In amongst all the intellectual giants that have inhabited the world of science and technology, there are those equally worthy of recognition, but haven’t received it for one reason or another. One such scientist is Rosalind Franklin, who contributed groundbreaking work to one of our most important fields, yet was sadly struck down by ovarian cancer at the young age of just 37. In her short life, however, the work she did was fundamental to our understanding of the natural world.

We’ve all heard of DNA, but it’s famous ‘double-helix structure, wasn’t confirmed until an x-ray crystallographic image was taken of it in the early 1950’s. Franklin also applied the technique to virology, coal, and RNA, building up an impressive body of work before her untimely death. It’s believed she would have been awarded a Nobel Prize for Chemistry for the work, but the Nobel Committee rarely gives posthumous awards, and she missed out.

The coin depicts a reproduction of a period-printed Photograph 51, the 51st photo taken by Franklin and Raymond Gosling – the one which so strongly hinted at the structure of DNA. Even the designer has admitted the difficulty of reproducing the original on a coin, but it does a good job. Her name, inscribed vertically and forming the first two letters of DNA with the last letters of her name, is an excellent touch.

Three precious metal versions on offer. A 22kt gold of half-ounce weight sits at the top, with sterling silver coins of 8 grams and 16 grams, the latter a piedfort. Standard Royal Mint packaging, which is decent enough, and availability from today. In a nice touch, the mint has given Jenifer Glynn, sister of Rosalind Franklin, a Silver Proof coin in celebration of what would have been Rosalind’s 100th birthday and also ‘in recognition of her sister’s exceptional dedication and revolutionary discovery in determining the structure of DNA’. Great to see such unheralded scientists given some wider exposure, as a coin is great at doing.


The Royal Mint continues its Innovation in Science series with the launch of a commemorative 50p coin celebrating what would have been Rosalind Franklin’s 100th birthday and has been produced in collaboration with King’s College London where Franklin’s DNA research took place. Best known today for her research into DNA, Franklin was a world authority on the three-dimensional structure of viruses, as well as coal and graphite. The Royal Mint celebrates not only what would have been her 100th Birthday but also Franklin’s tireless dedication and contribution to the revolutionary discovery of the structure of DNA with this commemorative 50p coin.

Born in London on 25 July 1920, Rosalind Franklin attended and excelled at St Paul’s Girls’ School and was determined to become a scientist. In 1938, Franklin fulfilled her childhood ambition, taking up a place at Newnham College, Cambridge, to study Natural Sciences, specialising in Chemistry. In 1947 Franklin started a new job at the Laboratoire Central des Services Chimiques de L’État in Paris. Continuing her research into coal and graphite, Franklin became an expert in X-ray crystallography. A few years later Franklin joined the Medical Research Council Biophysics Research Unit at King’s College London, applying these techniques to DNA. It was in May 1952 that Franklin and Raymond Gosling successfully produced Photograph 51 by shining an X-ray beam for more than 60 hours at right angles onto a sample of DNA fibres; from this image a three-dimensional model of DNA could be determined.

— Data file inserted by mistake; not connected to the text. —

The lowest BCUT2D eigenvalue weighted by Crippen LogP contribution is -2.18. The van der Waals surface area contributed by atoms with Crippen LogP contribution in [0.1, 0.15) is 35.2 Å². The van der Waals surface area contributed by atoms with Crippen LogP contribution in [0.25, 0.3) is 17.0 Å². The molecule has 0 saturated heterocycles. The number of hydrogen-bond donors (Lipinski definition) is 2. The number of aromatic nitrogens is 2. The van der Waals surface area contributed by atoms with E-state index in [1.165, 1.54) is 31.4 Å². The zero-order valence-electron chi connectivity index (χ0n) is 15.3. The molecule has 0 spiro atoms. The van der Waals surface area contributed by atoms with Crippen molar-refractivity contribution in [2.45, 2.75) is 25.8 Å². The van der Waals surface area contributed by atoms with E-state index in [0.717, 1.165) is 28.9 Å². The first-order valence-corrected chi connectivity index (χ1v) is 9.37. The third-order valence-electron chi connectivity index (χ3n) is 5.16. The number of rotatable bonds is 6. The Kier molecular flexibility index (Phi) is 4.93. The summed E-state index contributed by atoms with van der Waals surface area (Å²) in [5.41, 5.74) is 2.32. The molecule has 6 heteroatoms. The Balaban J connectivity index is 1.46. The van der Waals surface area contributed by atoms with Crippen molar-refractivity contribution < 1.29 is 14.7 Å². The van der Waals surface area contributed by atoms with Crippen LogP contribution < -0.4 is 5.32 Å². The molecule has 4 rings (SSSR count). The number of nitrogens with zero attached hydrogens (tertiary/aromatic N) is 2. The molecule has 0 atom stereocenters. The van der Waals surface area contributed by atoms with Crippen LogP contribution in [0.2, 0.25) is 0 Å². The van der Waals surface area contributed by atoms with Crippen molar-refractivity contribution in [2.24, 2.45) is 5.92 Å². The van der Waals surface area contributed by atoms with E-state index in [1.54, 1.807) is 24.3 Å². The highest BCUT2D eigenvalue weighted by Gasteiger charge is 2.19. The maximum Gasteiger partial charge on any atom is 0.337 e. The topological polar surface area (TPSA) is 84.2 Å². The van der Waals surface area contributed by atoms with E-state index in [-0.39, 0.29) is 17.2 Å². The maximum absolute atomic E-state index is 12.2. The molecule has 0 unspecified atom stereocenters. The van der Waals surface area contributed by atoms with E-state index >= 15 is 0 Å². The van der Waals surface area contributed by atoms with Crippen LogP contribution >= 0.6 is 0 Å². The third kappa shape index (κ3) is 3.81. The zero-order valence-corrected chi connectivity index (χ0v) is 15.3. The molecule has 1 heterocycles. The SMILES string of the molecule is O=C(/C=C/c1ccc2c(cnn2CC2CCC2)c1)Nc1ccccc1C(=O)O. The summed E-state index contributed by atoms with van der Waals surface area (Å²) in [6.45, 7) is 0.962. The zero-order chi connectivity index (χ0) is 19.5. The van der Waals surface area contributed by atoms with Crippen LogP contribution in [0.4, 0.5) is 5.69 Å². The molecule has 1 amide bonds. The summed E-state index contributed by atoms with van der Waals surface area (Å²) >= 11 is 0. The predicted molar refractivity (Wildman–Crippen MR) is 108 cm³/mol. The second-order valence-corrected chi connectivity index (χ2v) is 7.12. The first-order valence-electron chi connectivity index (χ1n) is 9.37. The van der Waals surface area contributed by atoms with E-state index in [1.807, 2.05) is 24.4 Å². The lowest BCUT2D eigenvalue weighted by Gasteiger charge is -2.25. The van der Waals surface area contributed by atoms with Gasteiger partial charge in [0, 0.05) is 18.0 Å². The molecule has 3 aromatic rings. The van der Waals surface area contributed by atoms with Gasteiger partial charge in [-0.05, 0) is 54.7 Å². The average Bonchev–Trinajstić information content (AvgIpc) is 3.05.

Rosalind Franklin’s brilliant mind and tireless dedication enabled breakthroughs in multiple fields. Tragically Franklin passed away from ovarian cancer aged just 37, denying her the awards and recognition that would surely have come during her lifetime.

David Knapton, designer of the Rosalind Franklin 50p coin said, “A straight replication of Photograph 51 wouldn’t have worked on a coin, so I decided to reflect the printing techniques of the era. To restore Franklin’s rightful role, it was important to include her name. Adding an A to a third column to line up with the last letters of Rosalind and Franklin to spell DNA felt like a small ‘penny drop’ moment. I can only imagine how Franklin felt when she made her breakthrough discovery.”

Clare Maclennan, Divisional Director of Commemorative Coin at The Royal Mint said, “We are delighted to be continuing our ‘Innovation in Science’ series with a second coin celebrating what would have been Rosalind Franklin’s 100th birthday. Using printing techniques from the era of Franklin’s work, the coin’s design captures the graphic representation of Photograph 51, arguably one of the most important images in biological science demonstrating the double helix structure of DNA. This commemorative 50p coin is truly a fitting tribute to a scientist who was instrumental in enabling one of the greatest discoveries of the twentieth century.”

President and Principal of King’s College London, Professor Ed Bryne said: “As a pioneering scientist at King’s College London in 1952, Rosalind Franklin captured ‘Photo 51’ – the world’s most important photograph revealing the secret structure of the DNA molecule which governs heredity. I am delighted that today she has been formally recognised for her ground breaking and wide-ranging work which has allowed and inspired generations of students, scientists and physicists at King’s and beyond to delve deeper into biophysics, human heredity and to develop treatments for genetic diseases. This coin represents the broader societal recognition she so richly deserves.”

COMPOSITION 0.9167 gold 0.925 silver 0.925 silver
WEIGHT 15.50 grams 16.0 grams 8.0 grams
DIMENSIONS 27.30 mm 27.30 mm 27.30 mm
FINISH Proof Proof Proof
MINTAGE 250 1,500 3,500
EDGE TEXT None None None
R.R.P. £1,075.00 £95.00 £55.00